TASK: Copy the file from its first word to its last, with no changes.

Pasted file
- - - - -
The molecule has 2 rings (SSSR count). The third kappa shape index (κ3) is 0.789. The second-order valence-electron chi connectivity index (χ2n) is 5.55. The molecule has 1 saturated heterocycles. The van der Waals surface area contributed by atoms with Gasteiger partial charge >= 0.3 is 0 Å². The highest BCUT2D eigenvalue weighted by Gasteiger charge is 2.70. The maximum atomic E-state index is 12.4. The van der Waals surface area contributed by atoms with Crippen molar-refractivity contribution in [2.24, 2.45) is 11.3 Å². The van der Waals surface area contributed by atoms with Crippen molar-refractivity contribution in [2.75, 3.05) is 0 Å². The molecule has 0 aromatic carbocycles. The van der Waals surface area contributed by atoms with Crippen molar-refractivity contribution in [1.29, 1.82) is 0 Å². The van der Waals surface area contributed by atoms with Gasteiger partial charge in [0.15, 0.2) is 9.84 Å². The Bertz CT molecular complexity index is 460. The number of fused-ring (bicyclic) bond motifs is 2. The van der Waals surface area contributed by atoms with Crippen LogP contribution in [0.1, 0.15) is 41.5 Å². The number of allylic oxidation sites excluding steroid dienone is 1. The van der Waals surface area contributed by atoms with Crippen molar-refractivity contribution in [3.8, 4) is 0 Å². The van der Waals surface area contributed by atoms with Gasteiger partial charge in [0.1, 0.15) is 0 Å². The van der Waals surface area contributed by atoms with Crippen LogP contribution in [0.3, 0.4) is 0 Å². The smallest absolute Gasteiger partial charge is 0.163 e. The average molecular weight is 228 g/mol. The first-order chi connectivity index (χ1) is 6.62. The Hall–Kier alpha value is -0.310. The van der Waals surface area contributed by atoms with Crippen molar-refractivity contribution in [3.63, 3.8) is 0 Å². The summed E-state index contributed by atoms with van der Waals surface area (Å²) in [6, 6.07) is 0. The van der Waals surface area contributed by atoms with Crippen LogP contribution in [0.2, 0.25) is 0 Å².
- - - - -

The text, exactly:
The molecule has 2 rings (SSSR count). The third kappa shape index (κ3) is 0.789. The second-order valence-electron chi connectivity index (χ2n) is 5.55. The molecule has 1 saturated heterocycles. The van der Waals surface area contributed by atoms with Gasteiger partial charge >= 0.3 is 0 Å². The highest BCUT2D eigenvalue weighted by Gasteiger charge is 2.70. The maximum atomic E-state index is 12.4. The van der Waals surface area contributed by atoms with Crippen molar-refractivity contribution in [2.24, 2.45) is 11.3 Å². The van der Waals surface area contributed by atoms with Crippen molar-refractivity contribution in [2.75, 3.05) is 0 Å². The molecule has 0 aromatic carbocycles. The van der Waals surface area contributed by atoms with Crippen molar-refractivity contribution in [1.29, 1.82) is 0 Å². The van der Waals surface area contributed by atoms with Gasteiger partial charge in [0.15, 0.2) is 9.84 Å². The Bertz CT molecular complexity index is 460. The number of fused-ring (bicyclic) bond motifs is 2. The van der Waals surface area contributed by atoms with Crippen LogP contribution in [0.1, 0.15) is 41.5 Å². The number of allylic oxidation sites excluding steroid dienone is 1. The van der Waals surface area contributed by atoms with Crippen molar-refractivity contribution in [3.8, 4) is 0 Å². The van der Waals surface area contributed by atoms with Gasteiger partial charge in [0.1, 0.15) is 0 Å². The van der Waals surface area contributed by atoms with Crippen LogP contribution in [0.3, 0.4) is 0 Å². The smallest absolute Gasteiger partial charge is 0.163 e. The average molecular weight is 228 g/mol. The first-order chi connectivity index (χ1) is 6.62. The Hall–Kier alpha value is -0.310. The van der Waals surface area contributed by atoms with Crippen molar-refractivity contribution in [3.63, 3.8) is 0 Å². The summed E-state index contributed by atoms with van der Waals surface area (Å²) in [6, 6.07) is 0. The van der Waals surface area contributed by atoms with Crippen LogP contribution in [0.2, 0.25) is 0 Å².